Losability vs. Usability
Published on July 11, 2005
The rules of Web design can be summed up in two words: Whatever works.
In other words, if your Web design is based on a strong business strategy, it sets its own standards. It’s like the siphon effect—you prime the siphon by drawing a little water through, then it starts flowing to you on its own.
That’s not to say you shouldn’t test designs on end users and establish some criteria to evaluate your results. As a user experience designer, I often use the term “usability” as a catch-all for what I’m trying to achieve with a Web site so that it’s effective for the end users rather than just convenient for the developers.
In fact, the growth of user-centered design practices has signified an important shift in the business goals of technology so that critical decisions are driven by the impact on the front end (user interface) instead of the back end (IT and development).
Doesn’t that seem like a reasonable assumption? Many organizations adhere to this customer service syllogism:
- User-centered design satisfies the end user.
- If the end user is satisfied, our business will succeed.
- Therefore, user-centered design will make our business succeed.
Like all fallacies, however, you can tear this one down by picking apart the premises.
Premise #1: “User-centered design satisfies the end user.”
If you measure satisfaction by performance metrics and conversion rates, this sounds like a given. How can you argue with success? But what happens when your well-designed, user-centered Web site peaks, then starts losing traffic to a competitor? You’re not doing anything wrong, so what’s the problem?
Or what if your site is user centered but has lousy customer service support behind it? There’s a clever cartoon strip on the OK/Cancel site. The main character goes to a “great Web site” with the “perfect user experience” but gets caught in a frustrating sales support loop where he can’t get the information he needs.
Premise #2: “If the end user is satisfied, our business will succeed.”
What does your Web site really deliver in terms of your core business objectives? If your Web site is only tangential to the success of your business, or if a core business activity is supported by it but not reliant on it, then ultimately the satisfaction of the end user is moot.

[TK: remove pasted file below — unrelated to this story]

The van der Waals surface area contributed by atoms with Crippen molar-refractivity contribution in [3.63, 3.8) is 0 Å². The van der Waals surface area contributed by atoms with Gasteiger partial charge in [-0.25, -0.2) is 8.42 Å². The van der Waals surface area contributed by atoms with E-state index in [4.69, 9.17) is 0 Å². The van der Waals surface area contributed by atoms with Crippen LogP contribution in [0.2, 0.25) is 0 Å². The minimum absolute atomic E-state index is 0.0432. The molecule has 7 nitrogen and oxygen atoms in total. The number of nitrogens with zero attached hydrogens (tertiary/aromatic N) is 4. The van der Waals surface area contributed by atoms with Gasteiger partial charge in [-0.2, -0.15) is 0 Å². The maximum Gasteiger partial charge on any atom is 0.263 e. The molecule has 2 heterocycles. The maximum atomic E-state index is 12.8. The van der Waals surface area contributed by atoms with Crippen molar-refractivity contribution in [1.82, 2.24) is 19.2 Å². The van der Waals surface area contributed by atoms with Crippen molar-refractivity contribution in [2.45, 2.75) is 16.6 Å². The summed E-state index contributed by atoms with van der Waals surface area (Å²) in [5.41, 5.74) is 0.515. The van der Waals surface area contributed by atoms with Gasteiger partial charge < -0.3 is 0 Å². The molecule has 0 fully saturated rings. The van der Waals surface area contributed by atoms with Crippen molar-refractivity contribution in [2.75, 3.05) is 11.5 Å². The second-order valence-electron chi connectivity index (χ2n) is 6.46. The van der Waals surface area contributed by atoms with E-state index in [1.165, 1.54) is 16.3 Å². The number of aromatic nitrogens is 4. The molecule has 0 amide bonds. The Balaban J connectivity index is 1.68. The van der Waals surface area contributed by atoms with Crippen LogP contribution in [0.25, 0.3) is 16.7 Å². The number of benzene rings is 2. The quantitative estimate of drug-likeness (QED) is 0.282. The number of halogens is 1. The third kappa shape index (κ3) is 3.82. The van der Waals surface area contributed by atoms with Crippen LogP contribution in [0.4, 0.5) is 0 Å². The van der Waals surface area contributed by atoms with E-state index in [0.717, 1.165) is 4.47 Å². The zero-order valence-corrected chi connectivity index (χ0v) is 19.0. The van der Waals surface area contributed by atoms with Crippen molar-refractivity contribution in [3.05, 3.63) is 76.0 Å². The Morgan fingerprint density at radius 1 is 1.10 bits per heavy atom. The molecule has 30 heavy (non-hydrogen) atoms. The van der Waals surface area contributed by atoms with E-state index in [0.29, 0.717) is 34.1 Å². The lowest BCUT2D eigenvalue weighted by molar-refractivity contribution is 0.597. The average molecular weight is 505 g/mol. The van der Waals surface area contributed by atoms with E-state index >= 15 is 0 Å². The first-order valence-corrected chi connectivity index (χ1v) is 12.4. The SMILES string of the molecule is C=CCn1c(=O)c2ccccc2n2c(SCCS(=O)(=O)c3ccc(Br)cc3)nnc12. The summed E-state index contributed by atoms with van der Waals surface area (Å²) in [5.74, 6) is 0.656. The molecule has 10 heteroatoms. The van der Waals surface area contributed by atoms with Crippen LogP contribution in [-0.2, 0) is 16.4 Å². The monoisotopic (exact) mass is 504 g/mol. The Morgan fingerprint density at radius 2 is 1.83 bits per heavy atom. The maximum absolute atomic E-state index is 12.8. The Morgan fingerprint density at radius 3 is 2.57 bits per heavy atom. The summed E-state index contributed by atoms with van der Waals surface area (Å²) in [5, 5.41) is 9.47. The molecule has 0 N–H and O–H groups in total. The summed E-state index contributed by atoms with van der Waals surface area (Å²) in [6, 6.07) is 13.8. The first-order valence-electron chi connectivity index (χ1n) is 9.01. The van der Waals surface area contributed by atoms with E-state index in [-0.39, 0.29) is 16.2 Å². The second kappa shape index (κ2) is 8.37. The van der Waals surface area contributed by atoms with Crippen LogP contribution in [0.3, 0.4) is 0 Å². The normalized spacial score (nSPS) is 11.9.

Your user-centered site could be achieving results that are impressive in terms of sheer traffic, but your conversion rates may be too low. In other words, it’s popular with users, but it’s just not achieving the business results you need.
Another factor is the cost to support your user-centered site. What if your sales objectives are being met, your end users are satisfied, but you can’t achieve a reasonable return on investment for the costs of the technology you’re using?
Practice Usability Instead of “Losability”
Many corporate Web sites are designed or redesigned before the owning organization has signed off on a corporate Web strategy, which should act as the governing document for all Web initiatives. If Web development isn’t driven by an alignment of sustainable technology, user-driven content and business-driven goals, the corporate Web presence will either fail to meet your business goals, be troubled by expensive technology challenges or simply alienate your core users. That’s losability, not usability.
As illustrated by the diagram below, the critical Web objectives of a solid strategy are found at the confluence of:
Business and Strategic Goals
Does the Web site support and/or advance your core business objectives or the objectives of one of your strategic initiatives?
Targeted Core Users
Does your Web site attract, engage and retain the kind of users you want (for client support, marketing, conversion, etc.)? Is it providing the level of customer service they expect? Is it giving them the added value that makes them want to refer your site to friends and colleagues?
Is the technology integrated, sustainable and scalable? Are your technology and IT support staff capable of delivering what you want to deliver online? Can the costs of IT development and maintenance be justified by what you’re achieving in objectives #1 and #2 above?
A sound corporate Web strategy should be led by business drivers, not by narrow user testing and limited study groups. End users can only tell you what works based on their current experience on the Web. Your heuristics are in the marketplace. As we’ve found on the Internet over the last 10 years, the innovators in Web design are often the rule-breakers, and those sites spawn imitators in the Web community (my 100/25 rule of thumb is that 100% of original content on the Web is created by 25% of the content developers).
As a user experience designer, you should be privy to a thorough understanding of the business strategy of the organization, and should play a key role in helping shape the Web strategy as well. If not, bring the above diagram to your next project meeting and ask questions about the Web strategy to ensure that usability discussions are balanced with other critical business and technology requirements.